Monday, May 3, 2010

Natalie and the Bestest Friend Race

It's difficult to find read-to-me or beginning reader chapter books for Christian kids, so Dandi Daley Mackall's Natalie series is most welcome in our household.

In Natalie and the Bestest Friend Race, our impish protagonist Nat tells the story of how she accidentally told her best friend Laurie's secret. In their kindergarten class, Laurie goes into what nasty Peter-the-Not-So-Great calls the "dumb" reading group. Nat tries to defend her friend, blurting out that she has dyslexia - a secret Laurie wanted kept. When Laurie learns everyone in their class knows of her reading difficulty, she's deeply hurt to find out Nat is the source of it all.

So when it comes time to pick teams for the Kindergarten Olympics, Laurie doesn't chose Nat. Instead, they end up on opposing teams. Worse, Laurie starts hanging out with Not-So-Nice Sasha.

As Nat tries to work out her feelings of guilt, sadness, and anger over her best friend no longer being her best friend, she learns she's pretty good at jumping hurdles - her sport in the Kindergarten Olympics. In fact, she's almost sure to win the hurdling competition - until Laurie falls and Nat rushes to help her. Nat blurts out a heartfelt apology, and Laurie forgives her. Nat looses the race, but she and Laurie hold hands and cross the finish line together.

Throughout, black and white illustrations by Lys Blakeslee add interest.

What I Like: Mackall is good at getting into the head of Nat; the first person prose certainly rings true. The story also gives parents and young children an excellent opportunity to talk about good sportsmanship, loyalty, and the ups and downs of friendship. And while Nat admits she doesn't understand why God would allow Laurie to have dyslexia ("This does not seem like a fair thing. And right then, right there, I whisper this to God. I hope it doesn't hurt God's feelings, but I tell him I don't like that he let Laurie have 'slexia...And I wish he hadn't made that mistake with my friend. That's what."), she also learns God never makes mistakes.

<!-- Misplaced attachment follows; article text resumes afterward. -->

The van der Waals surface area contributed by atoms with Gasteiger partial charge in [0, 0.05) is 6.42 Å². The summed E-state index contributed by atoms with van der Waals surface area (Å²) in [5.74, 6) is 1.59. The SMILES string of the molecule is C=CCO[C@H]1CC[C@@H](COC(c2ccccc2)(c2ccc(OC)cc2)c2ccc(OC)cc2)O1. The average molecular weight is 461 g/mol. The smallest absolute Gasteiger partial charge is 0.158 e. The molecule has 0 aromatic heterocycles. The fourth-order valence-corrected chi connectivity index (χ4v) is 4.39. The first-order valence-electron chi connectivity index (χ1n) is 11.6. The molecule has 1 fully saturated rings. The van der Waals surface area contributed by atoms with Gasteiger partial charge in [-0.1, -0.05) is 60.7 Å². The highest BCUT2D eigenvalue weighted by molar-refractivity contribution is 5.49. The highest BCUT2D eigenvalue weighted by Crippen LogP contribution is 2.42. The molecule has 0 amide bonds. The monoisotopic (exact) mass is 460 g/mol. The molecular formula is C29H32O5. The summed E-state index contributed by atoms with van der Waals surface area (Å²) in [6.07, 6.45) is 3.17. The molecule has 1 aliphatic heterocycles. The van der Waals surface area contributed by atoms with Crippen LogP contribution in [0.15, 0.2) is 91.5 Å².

What I Dislike: I really dislike children's books that use incorrect English. Throughout, Mackall's Nat calls Laurie her "bestest friend" and at one point, Nat states that something "works pretty good."

Overall Rating: Very Good.

Age Appeal: According to the publisher, 4 - 8, but most kids don't want to read about "little kids" who are younger than they are.

Publishing Info: Zonderkidz, 2009; ISBN: 978-0310715702; paperback, $4.99

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Special Info: Read our reviews of other Natalie books. Also check out our reviews of other books by Dandi Daley Mackall.

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